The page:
This Unesco heritage event is more of a Protestant manifestation than a Catholic tradition. You'll have fun watching how the Fasnachtiers which follow two ring routes, one clockwise and the other counterclockwise.
They throw confetti over the crowds while handing out candy and other delicious treats.
It is the one time of the year you’ll see the traditionally organised Swiss go absolutely crazy!
5. Walk the Alt Stadt (Old City)
To really enjoy what Basel has to offer, you should visit the old city on foot. So many fantastic sites close to each other are easy to miss when you’re in a car or cycling.
The Basler Munster Cathedral captures the sole of the city through its twin towers and red sandstone walls.
You'll see the same architectural style when you visit the City Hall which is over half a century old. The beautiful drawings, its red façade, and the tower reflect the historical richness of Basel.
Next to the City Hall, you'll find Marktplatz where locals sell fresh fruit and vegetables. You can visit the many shops and boutiques in the Old City which is built on two hills along the Rhine River.
You can check out here the other amazing places which are worthwhile visiting in Basel.
6. Take A Trip To the Roman Ruins
If you don't mind venturing out of Basel a bit, you should visit the Augusta Aurica open-air museum which is situated on the Southern bank of the Rhine and only 20 km away from Basel.
These magical Roman ruins include the Temple, the Gravestone from Cirencester, the amphitheatre and the Basilica.
Excavations have shed light upon the Roman roots of Basel. When I visited the Roman Museum I was overwhelmed by the reconstruction of a Roman house and the silver treasure of Kaiseraugst which is thought to have been owned by a Roman commander.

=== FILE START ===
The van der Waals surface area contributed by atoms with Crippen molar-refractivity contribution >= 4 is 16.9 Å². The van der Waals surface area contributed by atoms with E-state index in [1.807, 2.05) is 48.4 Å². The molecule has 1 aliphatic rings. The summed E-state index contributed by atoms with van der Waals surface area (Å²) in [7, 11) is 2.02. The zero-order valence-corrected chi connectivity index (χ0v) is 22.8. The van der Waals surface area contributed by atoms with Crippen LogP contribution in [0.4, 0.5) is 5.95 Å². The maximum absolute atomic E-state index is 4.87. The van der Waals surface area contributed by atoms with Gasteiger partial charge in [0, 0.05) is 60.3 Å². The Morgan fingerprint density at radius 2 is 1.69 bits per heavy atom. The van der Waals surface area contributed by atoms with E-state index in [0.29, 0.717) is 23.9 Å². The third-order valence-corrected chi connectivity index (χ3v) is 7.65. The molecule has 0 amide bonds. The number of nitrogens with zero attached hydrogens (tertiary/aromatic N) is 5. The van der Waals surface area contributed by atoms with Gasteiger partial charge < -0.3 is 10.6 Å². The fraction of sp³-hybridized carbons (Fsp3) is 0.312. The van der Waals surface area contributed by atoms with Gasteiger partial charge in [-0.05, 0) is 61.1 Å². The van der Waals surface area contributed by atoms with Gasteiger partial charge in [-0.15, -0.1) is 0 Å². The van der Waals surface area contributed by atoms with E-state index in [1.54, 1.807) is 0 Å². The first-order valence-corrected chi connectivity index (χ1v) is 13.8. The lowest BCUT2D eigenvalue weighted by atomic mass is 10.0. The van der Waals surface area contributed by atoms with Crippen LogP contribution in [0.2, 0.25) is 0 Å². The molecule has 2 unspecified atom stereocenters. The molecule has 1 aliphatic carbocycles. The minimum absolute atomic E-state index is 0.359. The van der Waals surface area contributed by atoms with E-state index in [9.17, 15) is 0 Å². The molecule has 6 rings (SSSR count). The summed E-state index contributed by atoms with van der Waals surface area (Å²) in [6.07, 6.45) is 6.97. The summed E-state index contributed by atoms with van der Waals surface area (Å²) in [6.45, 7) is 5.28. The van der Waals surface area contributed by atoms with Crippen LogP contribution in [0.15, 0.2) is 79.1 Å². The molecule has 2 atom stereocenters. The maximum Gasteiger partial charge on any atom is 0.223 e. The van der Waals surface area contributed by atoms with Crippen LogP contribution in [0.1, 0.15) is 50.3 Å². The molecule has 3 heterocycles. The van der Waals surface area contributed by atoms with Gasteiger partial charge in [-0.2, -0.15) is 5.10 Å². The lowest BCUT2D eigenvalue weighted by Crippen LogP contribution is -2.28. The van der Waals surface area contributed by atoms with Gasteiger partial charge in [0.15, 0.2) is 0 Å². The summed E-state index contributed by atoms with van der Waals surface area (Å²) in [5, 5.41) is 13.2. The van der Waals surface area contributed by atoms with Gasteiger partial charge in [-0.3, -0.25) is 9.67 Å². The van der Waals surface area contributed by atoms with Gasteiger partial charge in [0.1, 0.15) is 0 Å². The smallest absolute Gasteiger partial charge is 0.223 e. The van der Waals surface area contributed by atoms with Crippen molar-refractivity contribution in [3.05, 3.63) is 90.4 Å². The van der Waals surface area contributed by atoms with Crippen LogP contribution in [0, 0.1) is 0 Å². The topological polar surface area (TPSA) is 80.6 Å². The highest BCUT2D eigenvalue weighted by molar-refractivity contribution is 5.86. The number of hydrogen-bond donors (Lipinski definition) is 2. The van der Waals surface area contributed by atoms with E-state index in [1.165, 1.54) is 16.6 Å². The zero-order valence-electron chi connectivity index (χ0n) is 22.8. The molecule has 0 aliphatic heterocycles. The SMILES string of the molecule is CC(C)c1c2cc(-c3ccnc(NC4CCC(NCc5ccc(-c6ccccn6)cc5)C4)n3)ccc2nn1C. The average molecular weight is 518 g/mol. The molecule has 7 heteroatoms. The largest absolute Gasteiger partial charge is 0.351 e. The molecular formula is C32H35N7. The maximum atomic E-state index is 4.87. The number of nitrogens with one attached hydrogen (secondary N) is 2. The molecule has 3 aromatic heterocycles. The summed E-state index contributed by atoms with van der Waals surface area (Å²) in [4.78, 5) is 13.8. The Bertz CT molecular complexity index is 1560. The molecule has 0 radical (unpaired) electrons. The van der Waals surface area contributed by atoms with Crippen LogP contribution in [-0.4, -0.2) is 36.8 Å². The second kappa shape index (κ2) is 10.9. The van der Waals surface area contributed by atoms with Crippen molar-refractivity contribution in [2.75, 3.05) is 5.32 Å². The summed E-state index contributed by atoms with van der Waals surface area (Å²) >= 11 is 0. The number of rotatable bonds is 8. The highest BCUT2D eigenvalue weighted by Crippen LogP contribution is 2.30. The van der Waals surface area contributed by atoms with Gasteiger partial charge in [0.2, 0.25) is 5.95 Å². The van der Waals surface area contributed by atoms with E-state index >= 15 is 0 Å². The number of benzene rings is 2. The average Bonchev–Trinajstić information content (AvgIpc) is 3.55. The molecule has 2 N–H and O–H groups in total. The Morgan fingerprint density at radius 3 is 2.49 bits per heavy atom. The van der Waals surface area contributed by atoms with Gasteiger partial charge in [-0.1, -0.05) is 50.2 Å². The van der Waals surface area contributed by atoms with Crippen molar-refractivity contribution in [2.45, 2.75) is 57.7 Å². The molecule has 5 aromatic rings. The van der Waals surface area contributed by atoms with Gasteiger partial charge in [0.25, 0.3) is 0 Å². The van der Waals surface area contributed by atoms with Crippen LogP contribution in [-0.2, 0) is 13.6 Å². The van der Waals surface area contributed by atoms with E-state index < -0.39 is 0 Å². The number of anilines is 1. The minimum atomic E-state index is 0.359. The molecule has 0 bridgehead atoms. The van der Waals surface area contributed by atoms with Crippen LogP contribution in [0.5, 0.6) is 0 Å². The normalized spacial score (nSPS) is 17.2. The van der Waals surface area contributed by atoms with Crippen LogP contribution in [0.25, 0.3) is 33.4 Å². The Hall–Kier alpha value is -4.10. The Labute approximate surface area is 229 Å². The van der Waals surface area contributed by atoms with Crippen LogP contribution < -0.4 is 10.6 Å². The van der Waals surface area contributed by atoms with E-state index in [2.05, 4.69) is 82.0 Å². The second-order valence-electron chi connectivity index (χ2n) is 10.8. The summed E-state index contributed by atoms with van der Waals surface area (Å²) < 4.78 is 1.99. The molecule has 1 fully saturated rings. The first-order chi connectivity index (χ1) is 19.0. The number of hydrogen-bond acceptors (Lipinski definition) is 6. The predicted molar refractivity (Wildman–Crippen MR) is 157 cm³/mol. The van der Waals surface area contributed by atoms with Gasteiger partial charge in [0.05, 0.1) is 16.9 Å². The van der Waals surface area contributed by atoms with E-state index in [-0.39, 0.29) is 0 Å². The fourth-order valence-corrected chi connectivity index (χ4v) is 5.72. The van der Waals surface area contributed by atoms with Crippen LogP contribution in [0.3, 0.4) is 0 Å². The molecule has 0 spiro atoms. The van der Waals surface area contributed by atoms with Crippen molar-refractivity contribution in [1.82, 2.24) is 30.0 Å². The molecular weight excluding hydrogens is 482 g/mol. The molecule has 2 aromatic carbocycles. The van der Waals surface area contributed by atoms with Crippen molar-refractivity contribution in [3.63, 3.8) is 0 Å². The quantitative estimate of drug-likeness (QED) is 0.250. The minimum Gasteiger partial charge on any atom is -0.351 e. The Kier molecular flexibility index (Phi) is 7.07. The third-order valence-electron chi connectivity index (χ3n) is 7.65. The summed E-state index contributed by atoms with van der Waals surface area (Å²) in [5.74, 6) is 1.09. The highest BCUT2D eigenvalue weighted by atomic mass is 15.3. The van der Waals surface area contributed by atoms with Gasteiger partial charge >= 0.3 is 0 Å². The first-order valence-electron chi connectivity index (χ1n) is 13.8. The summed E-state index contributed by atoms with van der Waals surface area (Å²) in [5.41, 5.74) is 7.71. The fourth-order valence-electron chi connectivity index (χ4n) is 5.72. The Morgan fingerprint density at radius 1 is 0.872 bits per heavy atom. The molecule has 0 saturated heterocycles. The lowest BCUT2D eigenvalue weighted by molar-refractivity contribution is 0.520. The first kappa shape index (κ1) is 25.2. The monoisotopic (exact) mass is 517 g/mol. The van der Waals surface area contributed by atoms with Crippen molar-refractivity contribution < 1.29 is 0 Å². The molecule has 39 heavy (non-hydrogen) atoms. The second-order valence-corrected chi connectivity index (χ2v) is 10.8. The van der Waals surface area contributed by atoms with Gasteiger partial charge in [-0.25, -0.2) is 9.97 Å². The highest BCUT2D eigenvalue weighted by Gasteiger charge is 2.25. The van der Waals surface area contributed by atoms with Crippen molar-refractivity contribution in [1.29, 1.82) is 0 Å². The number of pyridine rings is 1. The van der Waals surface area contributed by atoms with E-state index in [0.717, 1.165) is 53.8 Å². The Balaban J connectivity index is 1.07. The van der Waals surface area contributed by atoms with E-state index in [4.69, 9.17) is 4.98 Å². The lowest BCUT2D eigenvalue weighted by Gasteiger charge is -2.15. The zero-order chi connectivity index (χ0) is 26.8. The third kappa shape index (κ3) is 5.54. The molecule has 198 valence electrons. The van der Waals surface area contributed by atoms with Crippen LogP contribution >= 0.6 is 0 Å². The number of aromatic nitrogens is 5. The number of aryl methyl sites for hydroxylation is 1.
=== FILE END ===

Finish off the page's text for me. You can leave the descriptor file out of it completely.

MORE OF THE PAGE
Seeing ancient Roman aqueducts that are caked in calcium from years of use is a truly humbling experience.
7. The Christmas Markets
If you're visiting Basel during November/ December you should take a walk around the magnificent Christmas Markets at Barfüsserplatz, Münsterplatz, and Claraplatz.
Barfusserplatz is the largest of the three and its where about 140 merchants in decorated small chalets sell Christmas goods and season delights. Although it's tightly packed, the market is sublime.
The Munsterplatz holds around 40 stalls set out in a larger area so it's easier to navigate through. You can also enjoy amazing sights of the Rhine River and the Gothic Basel Minster.
The smallest Basel Christmas Market Is the Claraplatz in Kleinbasel. However, it's worthwhile visiting.
Bonus Tip – Accommodation for Basel
If you're like me, you're on a budget.
Due to its proximity to other countries, the best way to visit Basel is to book a hotel across the border, in Germany.
The accommodation rates are around half of what you'll find in Switzerland. From here, you can simply hop onto the Number 8 tram which will take you straight to the centre of Basel.
Final Words on Basel Switzerland
So, why Basel?
Well, for starters you'll enjoy the wonderful experiences offered by the Rhine River.
You'll get to visit marvellous sites throughout the city including the Basel Cathedral, The City Hall, the fountains, the Christmas markets and beautiful small boutiques in the Old City.
Let's not forget about the magical three-day Carnival.
Basel will always hold a special place in my heart. Every year I return to swim in the Rhein, join in on Fasnacht and drink some mulled wine at the Christmas markets.
If you have any questions about Basel or need any advice on planning your journey, leave me a message in the comments below or you can contact me at Cultured Kiwi!
Thanks for reading this far. If you’re reading this bio you are one of my favourite people on the planet! A little about me: I’m a travel photographer and filmmaker, from New Zealand, now living the nomad lifestyle in Europe. If you are planning a trip and have any questions feel free to contact me at Cultured Kiwi.